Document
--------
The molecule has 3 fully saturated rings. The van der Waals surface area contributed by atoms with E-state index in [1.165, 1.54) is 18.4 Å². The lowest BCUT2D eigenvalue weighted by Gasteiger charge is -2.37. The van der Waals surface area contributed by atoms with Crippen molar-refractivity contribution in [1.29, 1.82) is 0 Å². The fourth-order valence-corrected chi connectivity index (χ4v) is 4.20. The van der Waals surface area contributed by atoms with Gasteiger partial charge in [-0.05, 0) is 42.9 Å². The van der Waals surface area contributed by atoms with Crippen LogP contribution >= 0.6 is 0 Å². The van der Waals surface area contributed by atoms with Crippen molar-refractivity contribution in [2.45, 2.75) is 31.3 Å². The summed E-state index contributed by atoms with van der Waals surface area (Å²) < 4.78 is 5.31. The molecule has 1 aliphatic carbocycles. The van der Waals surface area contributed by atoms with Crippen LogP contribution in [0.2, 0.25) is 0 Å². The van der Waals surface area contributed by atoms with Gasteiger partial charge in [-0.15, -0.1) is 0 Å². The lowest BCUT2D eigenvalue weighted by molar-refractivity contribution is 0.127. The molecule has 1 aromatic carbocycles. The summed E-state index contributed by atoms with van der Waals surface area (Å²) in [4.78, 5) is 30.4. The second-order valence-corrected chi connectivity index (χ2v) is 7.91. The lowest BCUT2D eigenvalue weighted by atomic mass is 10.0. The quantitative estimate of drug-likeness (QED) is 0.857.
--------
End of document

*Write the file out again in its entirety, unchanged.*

The molecule has 3 fully saturated rings. The van der Waals surface area contributed by atoms with E-state index in [1.165, 1.54) is 18.4 Å². The lowest BCUT2D eigenvalue weighted by Gasteiger charge is -2.37. The van der Waals surface area contributed by atoms with Crippen molar-refractivity contribution in [1.29, 1.82) is 0 Å². The fourth-order valence-corrected chi connectivity index (χ4v) is 4.20. The van der Waals surface area contributed by atoms with Gasteiger partial charge in [-0.05, 0) is 42.9 Å². The van der Waals surface area contributed by atoms with Crippen LogP contribution >= 0.6 is 0 Å². The van der Waals surface area contributed by atoms with Crippen molar-refractivity contribution in [2.45, 2.75) is 31.3 Å². The summed E-state index contributed by atoms with van der Waals surface area (Å²) < 4.78 is 5.31. The molecule has 1 aliphatic carbocycles. The van der Waals surface area contributed by atoms with Crippen LogP contribution in [0.2, 0.25) is 0 Å². The van der Waals surface area contributed by atoms with Gasteiger partial charge in [-0.15, -0.1) is 0 Å². The lowest BCUT2D eigenvalue weighted by molar-refractivity contribution is 0.127. The molecule has 1 aromatic carbocycles. The summed E-state index contributed by atoms with van der Waals surface area (Å²) in [4.78, 5) is 30.4. The second-order valence-corrected chi connectivity index (χ2v) is 7.91. The lowest BCUT2D eigenvalue weighted by atomic mass is 10.0. The quantitative estimate of drug-likeness (QED) is 0.857.